With the Chancellor gone, the Prime Minister going and the financial plan torn up - what does it all mean for your money? It looks like the triple lock on pensions is here to stay, but are we approaching a house price crash? And how much energy usage should you budget for? Georgie Frost, Simon Lambert and Helen Crane discuss.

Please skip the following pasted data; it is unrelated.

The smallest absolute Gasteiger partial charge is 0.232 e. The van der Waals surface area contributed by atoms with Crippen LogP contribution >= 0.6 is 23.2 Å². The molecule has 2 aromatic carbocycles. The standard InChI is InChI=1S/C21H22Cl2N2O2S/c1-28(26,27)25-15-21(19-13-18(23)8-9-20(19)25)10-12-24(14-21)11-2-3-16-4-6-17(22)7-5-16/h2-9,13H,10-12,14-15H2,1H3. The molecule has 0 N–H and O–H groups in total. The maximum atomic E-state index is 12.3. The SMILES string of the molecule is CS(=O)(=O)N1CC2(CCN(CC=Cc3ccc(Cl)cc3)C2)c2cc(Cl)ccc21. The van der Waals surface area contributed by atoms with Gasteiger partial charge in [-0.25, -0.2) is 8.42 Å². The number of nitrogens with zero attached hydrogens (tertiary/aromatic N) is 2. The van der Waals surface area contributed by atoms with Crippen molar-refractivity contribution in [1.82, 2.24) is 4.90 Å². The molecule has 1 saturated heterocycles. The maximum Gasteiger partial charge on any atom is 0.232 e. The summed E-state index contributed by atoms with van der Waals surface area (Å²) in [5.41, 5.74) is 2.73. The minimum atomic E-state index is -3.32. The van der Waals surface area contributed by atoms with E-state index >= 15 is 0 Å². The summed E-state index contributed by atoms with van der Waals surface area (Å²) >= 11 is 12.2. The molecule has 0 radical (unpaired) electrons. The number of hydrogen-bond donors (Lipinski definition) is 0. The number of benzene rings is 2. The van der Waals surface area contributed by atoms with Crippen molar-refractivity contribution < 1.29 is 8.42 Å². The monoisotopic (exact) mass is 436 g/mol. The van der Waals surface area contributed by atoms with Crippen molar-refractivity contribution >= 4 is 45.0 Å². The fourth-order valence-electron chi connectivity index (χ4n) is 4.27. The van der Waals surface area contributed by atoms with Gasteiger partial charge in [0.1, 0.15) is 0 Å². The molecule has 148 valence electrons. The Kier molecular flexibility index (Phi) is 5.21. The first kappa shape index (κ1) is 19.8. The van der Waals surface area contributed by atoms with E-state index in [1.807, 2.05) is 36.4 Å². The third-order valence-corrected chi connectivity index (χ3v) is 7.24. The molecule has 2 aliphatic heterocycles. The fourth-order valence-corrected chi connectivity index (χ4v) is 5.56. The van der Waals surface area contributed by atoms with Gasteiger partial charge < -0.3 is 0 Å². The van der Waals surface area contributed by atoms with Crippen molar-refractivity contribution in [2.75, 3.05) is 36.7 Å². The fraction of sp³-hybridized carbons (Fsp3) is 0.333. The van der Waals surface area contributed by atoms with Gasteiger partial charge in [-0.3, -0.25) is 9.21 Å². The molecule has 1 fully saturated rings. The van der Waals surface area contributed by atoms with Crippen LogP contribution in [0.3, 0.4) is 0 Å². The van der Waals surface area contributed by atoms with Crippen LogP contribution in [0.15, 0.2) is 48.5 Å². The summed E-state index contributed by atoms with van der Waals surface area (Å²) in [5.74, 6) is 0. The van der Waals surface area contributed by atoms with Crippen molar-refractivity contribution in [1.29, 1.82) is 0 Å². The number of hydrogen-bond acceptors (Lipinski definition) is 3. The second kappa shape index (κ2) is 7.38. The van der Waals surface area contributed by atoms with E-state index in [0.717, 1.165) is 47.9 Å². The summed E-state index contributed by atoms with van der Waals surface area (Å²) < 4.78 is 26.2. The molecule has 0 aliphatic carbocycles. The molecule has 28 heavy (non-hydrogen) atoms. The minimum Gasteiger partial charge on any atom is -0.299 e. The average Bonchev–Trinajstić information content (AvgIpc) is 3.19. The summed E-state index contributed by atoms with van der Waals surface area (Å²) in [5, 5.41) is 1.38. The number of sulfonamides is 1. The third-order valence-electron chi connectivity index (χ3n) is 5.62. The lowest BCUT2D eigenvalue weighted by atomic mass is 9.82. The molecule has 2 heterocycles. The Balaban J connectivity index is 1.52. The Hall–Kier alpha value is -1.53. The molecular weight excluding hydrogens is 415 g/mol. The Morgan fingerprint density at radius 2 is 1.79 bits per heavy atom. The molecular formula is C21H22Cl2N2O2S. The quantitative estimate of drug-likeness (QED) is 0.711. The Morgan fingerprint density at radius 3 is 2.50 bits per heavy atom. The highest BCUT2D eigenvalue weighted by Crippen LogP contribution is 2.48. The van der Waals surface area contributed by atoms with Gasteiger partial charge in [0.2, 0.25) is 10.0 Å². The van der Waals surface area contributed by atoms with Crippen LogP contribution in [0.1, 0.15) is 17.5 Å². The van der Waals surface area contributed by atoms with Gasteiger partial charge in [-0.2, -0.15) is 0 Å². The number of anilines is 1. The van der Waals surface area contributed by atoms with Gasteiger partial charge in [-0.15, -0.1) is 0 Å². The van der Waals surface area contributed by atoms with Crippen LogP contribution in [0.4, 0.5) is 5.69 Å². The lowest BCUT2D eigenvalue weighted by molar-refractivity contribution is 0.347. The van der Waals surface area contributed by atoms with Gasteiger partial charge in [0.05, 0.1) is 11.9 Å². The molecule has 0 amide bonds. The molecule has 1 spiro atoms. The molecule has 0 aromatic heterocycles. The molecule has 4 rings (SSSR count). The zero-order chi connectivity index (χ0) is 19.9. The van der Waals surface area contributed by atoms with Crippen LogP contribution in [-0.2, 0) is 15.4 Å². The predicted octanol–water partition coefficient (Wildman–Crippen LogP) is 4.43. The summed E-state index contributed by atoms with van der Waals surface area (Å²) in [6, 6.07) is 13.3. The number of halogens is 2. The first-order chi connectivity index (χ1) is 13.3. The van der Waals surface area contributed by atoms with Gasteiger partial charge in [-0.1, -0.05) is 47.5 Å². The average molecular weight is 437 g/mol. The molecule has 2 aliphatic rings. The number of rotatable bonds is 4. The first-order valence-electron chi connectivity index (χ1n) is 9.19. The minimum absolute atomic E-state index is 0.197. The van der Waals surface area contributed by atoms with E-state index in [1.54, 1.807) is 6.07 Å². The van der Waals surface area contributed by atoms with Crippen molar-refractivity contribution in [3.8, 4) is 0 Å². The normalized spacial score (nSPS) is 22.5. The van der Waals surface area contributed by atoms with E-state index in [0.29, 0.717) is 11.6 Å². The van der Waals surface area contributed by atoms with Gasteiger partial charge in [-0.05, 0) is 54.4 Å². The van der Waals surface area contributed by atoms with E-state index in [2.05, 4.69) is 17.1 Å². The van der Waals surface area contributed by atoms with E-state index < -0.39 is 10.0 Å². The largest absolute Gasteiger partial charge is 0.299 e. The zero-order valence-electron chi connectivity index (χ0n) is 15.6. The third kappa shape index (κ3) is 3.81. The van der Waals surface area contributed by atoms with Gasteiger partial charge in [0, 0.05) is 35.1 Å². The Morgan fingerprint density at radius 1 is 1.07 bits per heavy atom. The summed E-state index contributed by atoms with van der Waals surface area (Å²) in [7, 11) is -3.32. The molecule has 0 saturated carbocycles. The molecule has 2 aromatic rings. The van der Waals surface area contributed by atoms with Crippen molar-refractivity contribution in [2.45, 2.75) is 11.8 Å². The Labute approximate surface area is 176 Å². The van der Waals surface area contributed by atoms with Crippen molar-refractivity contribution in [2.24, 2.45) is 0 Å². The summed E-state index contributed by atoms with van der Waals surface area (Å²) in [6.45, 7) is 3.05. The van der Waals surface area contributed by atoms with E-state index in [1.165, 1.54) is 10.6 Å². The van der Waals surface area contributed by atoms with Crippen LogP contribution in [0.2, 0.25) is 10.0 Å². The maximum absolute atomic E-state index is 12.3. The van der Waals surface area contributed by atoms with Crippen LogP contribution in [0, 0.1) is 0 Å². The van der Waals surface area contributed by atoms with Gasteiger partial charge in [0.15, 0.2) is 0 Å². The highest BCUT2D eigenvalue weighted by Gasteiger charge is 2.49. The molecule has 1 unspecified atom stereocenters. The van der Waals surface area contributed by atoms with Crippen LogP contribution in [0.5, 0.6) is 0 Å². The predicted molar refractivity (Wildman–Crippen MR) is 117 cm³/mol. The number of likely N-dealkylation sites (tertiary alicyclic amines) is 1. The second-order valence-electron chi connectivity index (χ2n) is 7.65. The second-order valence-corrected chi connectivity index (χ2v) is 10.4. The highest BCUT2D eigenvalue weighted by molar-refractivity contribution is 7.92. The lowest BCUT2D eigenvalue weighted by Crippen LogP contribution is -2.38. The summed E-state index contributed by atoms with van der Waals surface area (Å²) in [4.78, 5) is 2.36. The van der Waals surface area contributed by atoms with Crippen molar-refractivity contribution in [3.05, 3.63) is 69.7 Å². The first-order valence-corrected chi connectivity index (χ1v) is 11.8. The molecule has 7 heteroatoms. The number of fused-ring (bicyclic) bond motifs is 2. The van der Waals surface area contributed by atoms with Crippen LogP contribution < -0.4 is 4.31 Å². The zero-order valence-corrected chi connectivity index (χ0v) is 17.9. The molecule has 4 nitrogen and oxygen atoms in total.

When gilts hit the headlines it’s a clear sign that trouble has not only been brewing but has been unleashed. Government bond yields only tend to break through into the mainstream when things aren’t going well and they have been firmly in the spotlight since Kwasi Kwarteng’s ill-fated mini-budget. But what is a gilt, why does its yield matter, what’s that got to do with prices and why do we worry about such things? Georgie Frost, Lee Boyce and Simon Lambert, take a step back from the maelstrom to explain gilts, why investors worry about government bonds, what’s causing ructions in the pensions industry and what this all means for normal people. Chancellor Kwarteng has now departed – in fact, news of his imminent exit from the job while the team were recording the podcast, triggering a breaking news style interruption – but will Chancellor Jeremy Hunt fare any better (and last longer)? The team discuss why the mortgage market is key to the answer to that and also look at what first-time buyers should do in this scenario. There are some for whom the current rapid rate rises aren’t bad news though and that is savers. We now have a top savings rate above 5% for the first time in many years, but is it worth taking? It requires locking in for five years, but that’s the sort of return knocking on what could reasonably be expected from the stock market, where you also have to take the risk of losing money. And finally, investors are hunkering down at the moment, but when share prices fall the stock market is on sale – and if you look at some investment trusts there is a double sale going on, as discounts have widened to 13% on average. Should you be greedy when others are fearful, as Warren Buffett is often quoted as saying, or exercise some caution rather than having your head turned by knockdown prices?